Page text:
President barack Obama should disabuse himself of the belief that the top secret National Security Agency spying programs are “transparent.”
When a secret court set up by the Foreign Intelligence Surveillance Act authorizes the programs, it does not meet the definition of transparent.
Therein lies the problem with gathering about a billion U.S. phone records a day and tracking the use of U.S.-based Internet servers by foreigners with possible links to terrorism.
This action by the NSA is troubling on many fronts. The invasion of privacy, the spying on American citizens without just cause, the lack of a security system to prevent easy access to the information all point to a legally questionable approach to the war on terrorism.
Indeed, the American Civil Liberties Union has sued the Obama administration on the grounds that the collection of telephone records of millions of Americans is unconstitutional. The ACLU wants the government to halt the phone-tracking program.
“The practice is akin to snatching every American’s address book — with annotations detailing whom we spoke to, when we talked, for how long, and from where,” the lawsuit says. “It gives the government a comprehensive record of our associations and public movements, revealing a wealth of detail about our familial, political, professional, religious, and intimate associations.”
The lawsuit — which names as defendants the heads of national intelligence as well as the agencies they lead, including the National Security Agency, the FBI, the Department of Defense and the Department of Justice — also asks the court to purge phone records collected under the program, claiming the government action violates the First and Fourth Amendments of the Constitution.
President Obama, who stoutly defends the information-gathering and surveillance programs that grew out of the Sept. 11, 2001, terrorist attack on America’s mainland, has said he would welcome a public discussion about the importance and legality of such programs.
Well, the administration will get its chance in court, which is why it should oppose any attempt to kill the ACLU lawsuit.
Two newspapers, The Guardian of Britain, and The Washington Post, revealed the existence of the two programs. The information came from Edward Snowden, a former NSA contractor, who said that NSA analysts routinely obtain emails and other Internet communications of Americans as part of the cyberspying agency’s surveillance of global telecommunications and Internet traffic.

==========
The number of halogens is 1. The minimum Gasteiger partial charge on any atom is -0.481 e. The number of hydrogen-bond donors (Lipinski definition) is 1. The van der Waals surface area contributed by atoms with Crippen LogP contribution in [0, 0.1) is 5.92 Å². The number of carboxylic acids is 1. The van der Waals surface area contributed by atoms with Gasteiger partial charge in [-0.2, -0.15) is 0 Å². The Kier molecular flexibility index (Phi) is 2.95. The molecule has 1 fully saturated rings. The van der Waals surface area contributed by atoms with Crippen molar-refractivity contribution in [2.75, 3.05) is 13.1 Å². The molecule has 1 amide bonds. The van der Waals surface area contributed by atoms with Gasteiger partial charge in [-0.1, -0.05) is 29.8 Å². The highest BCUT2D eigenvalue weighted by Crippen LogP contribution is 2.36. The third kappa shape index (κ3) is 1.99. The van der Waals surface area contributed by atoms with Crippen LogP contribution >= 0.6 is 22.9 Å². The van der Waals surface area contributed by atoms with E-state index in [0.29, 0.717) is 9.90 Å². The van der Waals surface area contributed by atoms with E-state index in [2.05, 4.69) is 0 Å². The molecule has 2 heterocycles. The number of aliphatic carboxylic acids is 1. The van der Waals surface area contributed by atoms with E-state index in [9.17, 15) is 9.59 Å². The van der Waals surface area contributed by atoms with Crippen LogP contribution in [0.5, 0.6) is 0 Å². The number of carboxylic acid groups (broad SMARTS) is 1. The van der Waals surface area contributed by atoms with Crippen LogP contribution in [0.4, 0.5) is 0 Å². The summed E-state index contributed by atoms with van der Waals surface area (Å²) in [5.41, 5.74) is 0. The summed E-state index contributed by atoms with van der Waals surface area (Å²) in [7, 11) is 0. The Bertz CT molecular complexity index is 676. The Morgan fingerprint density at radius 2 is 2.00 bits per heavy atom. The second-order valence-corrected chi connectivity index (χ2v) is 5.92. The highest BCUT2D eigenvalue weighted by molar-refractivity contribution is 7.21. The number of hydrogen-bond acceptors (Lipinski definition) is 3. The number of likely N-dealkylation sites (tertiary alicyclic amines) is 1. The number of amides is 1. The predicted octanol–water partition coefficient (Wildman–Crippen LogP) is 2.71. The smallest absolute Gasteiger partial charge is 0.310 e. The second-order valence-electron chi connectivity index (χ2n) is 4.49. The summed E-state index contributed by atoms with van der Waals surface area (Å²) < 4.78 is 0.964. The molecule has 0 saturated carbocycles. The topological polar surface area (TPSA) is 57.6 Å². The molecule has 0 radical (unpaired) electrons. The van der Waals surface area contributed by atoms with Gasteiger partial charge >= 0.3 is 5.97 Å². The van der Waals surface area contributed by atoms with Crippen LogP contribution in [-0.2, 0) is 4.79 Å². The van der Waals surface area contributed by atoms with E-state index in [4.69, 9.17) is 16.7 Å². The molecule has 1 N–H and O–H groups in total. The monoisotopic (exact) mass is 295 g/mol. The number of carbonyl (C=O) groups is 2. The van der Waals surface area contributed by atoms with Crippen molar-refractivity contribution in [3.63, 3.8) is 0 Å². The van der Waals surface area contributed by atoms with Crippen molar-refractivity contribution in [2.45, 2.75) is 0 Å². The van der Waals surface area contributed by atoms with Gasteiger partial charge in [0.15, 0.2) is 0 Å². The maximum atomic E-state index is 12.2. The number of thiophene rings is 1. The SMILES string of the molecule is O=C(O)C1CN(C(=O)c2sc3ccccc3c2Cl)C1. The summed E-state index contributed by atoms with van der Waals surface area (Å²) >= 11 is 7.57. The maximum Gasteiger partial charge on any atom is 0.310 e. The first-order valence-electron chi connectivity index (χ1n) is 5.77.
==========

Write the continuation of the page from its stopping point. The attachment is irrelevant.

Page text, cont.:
Writing in a chat on the website of The Guardian, Snowden said U.S. communications are “collected and viewed on a daily basis” by NSA analysts operating without a specific warrant.
“They excuse this as ‘incidental’ collection, but at the end of the day, someone at NSA still has the content of your communications.”
It is ironic that Snowden was a low-level analyst who still had access to all the classified information.
Defenders of the surveillance programs say the NSA follows strict procedures to keep confidential any names of Americans caught up in monitoring efforts aimed at foreign terrorists, and sharply limit who can see the data.
Snowden, who is in hiding in Hong Kong, is being portrayed as a traitor, and if recent polls are to be believed, a majority of the American people would agree with that assessment. The American people appear to be less concerned about abridgement of their constitutional rights than they are about keeping the country safe from a terrorist attack.
And, indeed, FBI Director Robert Mueller cautioned Congress to be careful about changing NSA surveillance programs, telling the Senate Judiciary Committee that there are 10 or 12 cases in which the phone-records program contributed to breaking up terrorist plots.
Still, government intrusion in the daily lives of American citizens should not be taken lightly. Which makes congressional hearings and the ACLU lawsuit timely and necessary.